After seeing what a CNC machine could do in a  countertop shop in the area, Dave Elsie, owner of  Tops Plus in Quincy, Ill., became convinced that technology was the way to go.

Not wanting to buy more machine than he needed or could afford, Elsie chose to buy  ETemplate software with a  ShopBot PRS 60 x 144 CNC router with 3-hp spindle in May 2007. The technology has ended up doubling his production, shortening his install times, improving accuracy and opening up other opportunities.

"I never really knew what was going to happen when I got this system," says Elsie. The theory of taking a picture and being able to measure something was a new concept to him.

Quick and accurate

Before it took one week to measure, cut, trim and install countertops for 1 1/2 kitchens. With the ETemplate/ShopBot system in place the shop can do a kitchen countertop in a day or less. Every step of the way, time is saved.

With the ETemplate measuring system of stickers, measuring markers and a digital camera the template time has been cut from 1 1/2 hours to 20 minutes. The time to process the pictures is less than 15 minutes, and most of the 15 minutes is computer processing time. The cost of measuring a kitchen is also reduced from about $23 for template board used to make stick templates to $3 for the stickers.

When it comes time to cut countertops, the ShopBot reduced the time from five hours to 20 minutes. "The machine goes so fast that you can't keep up with it," says Elsie. Of course there are still jobs that require forming and fitting by hand.

Faster installs

The system has also cut down installation time from five to three hours. The reason for quicker installation is that the countertops fit better. When the shop used stick templates the accuracy just wasn't as good as the new system. "You don't get the ins and outs of the wall at all," says Elsie.

With stick templates, the templates could come apart in the truck or the glue can fail and it can fall apart. "You're second-guessing yourself on sometimes 1/8 or 1/4 inch and that could result in a lot more work on the job," says Elsie.

"We don't have to work as hard, the jobs get finished on time and every piece is cut and glued together and the accuracy is 100 times better than a stick template. Everything fits well and it makes the whole thing come together better."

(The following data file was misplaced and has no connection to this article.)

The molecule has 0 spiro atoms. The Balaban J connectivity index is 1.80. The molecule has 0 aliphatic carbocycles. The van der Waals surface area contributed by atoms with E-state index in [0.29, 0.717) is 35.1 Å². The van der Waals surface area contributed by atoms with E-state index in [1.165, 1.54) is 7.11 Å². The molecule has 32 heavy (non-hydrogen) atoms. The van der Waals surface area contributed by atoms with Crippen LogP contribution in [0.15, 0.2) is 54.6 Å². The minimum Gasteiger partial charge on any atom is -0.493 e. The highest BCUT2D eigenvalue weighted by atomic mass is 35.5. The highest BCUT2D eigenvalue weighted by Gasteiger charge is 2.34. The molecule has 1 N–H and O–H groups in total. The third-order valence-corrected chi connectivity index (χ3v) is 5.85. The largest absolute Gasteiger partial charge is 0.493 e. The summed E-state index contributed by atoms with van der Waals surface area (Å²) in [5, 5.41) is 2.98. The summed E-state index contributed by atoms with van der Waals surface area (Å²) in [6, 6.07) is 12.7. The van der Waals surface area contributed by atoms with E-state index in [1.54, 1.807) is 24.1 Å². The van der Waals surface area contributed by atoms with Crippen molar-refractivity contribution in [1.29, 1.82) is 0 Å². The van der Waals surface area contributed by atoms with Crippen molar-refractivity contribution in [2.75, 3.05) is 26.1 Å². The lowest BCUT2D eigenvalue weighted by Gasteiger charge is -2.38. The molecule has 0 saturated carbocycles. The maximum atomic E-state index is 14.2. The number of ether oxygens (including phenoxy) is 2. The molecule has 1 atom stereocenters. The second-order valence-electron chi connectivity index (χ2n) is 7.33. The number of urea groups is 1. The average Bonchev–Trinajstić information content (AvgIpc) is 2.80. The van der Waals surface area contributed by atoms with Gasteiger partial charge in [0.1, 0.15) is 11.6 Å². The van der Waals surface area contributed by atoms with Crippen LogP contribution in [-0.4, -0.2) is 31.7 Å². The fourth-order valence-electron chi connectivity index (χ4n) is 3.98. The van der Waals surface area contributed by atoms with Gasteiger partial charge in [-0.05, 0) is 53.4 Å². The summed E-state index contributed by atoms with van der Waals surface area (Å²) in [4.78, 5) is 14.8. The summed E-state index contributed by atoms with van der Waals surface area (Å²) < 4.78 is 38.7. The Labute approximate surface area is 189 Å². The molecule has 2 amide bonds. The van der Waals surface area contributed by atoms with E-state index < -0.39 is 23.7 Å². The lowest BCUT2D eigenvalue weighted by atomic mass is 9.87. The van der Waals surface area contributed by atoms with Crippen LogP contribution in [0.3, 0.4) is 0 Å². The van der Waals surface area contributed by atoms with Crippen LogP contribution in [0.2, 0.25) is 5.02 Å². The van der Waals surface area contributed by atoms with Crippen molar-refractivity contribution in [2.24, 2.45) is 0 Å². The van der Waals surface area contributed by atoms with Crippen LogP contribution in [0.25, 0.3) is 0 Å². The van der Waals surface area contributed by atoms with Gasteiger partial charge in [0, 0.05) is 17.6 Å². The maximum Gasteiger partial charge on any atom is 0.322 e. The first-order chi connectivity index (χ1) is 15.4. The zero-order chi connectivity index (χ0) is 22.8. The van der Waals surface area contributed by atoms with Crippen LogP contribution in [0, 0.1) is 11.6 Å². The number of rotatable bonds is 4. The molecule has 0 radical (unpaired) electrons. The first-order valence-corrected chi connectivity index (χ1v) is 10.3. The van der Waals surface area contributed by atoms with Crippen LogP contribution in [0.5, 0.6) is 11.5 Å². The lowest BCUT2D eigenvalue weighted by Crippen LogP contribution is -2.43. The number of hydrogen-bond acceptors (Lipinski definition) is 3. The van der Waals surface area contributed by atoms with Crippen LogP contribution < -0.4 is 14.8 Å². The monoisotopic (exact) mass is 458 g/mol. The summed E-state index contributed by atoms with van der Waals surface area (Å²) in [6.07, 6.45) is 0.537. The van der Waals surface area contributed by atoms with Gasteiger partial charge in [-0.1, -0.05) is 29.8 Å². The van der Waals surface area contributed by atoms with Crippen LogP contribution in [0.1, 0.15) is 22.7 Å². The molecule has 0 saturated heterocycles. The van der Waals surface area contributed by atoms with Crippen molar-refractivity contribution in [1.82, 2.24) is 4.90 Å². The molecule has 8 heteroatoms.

Before using this technology, the shop would overcut seams by about 1/2 inch. "Now we cut our seams to fit and we don't pull a router out of the truck to cut the seams down," he says.

How it works

The ETemplate system consists of software and a calibrated Canon ProShot digital camera as well as stickers and measuring markers. The stickers act as a kind of barcode based on a 12-bit system. The photos work off of triangulation, similar to GPS and require three points of measuring and different angles. "You have to have 15 points in every picture and you need to overlap six points in each picture," says Elsie.

Although Elsie takes some measurements with a standard measuring tape, those numbers are for verification and to double-check the accuracy. Once the stickers and reference markers are set in place, photos are taken with the digital camera from a number of angles.

When countertops are measured for a remodel one element that is really advantageous is that the old countertop can stay put until the new one is fabricated and ready to install. "There's a little metal bracket that comes with it that touches the bottom of the counter. It doesn't matter if your old countertop is out of square. You're measuring to the cabinets so your overhang is all the same," says Elsie. "The program actually gives you a levelness and flatness of your cabinets and it gives you square footage and lineal footage."

Once the photos are all taken, they are downloaded into a computer CAD program. With this system you click on countertop, and if you've done everything correctly and have all your points, it draws a CAD file for you that you then export to your CAD program, says Elsie. "Then you can import that into the software that is supplied by ShopBot called Parts Wizard."

New possibilities

"There are so many things you can measure," says Elsie. Now that he's learned to use the ETemplate system, the CAD program and the ShopBot, Elsie is looking to expanding into cutting parts for other shops, doing millwork and 3-D signs.

He's already used the ETemplate to help handle the installation of stone countertops. Since the stone company Tops Plus installs for is also automated, Elsie takes the ETemplate pictures and enters the data into the CAD program and then e-mails it to the stone company. "They put it in their CNC machine and generate those files, cut the stone, ship it to me and I install it," says Elsie.

Tops Plus has also done a couple of millwork jobs using the ShopBot. Elsie convinced the owner of a local millwork shop to give him a shot at doing the millwork for a theater job. With the CNC router and the CAD program he felt the jobs were easy and definitely profitable.

Elsie sees the many capabilities of the machine and is determined to keep the machine busy.

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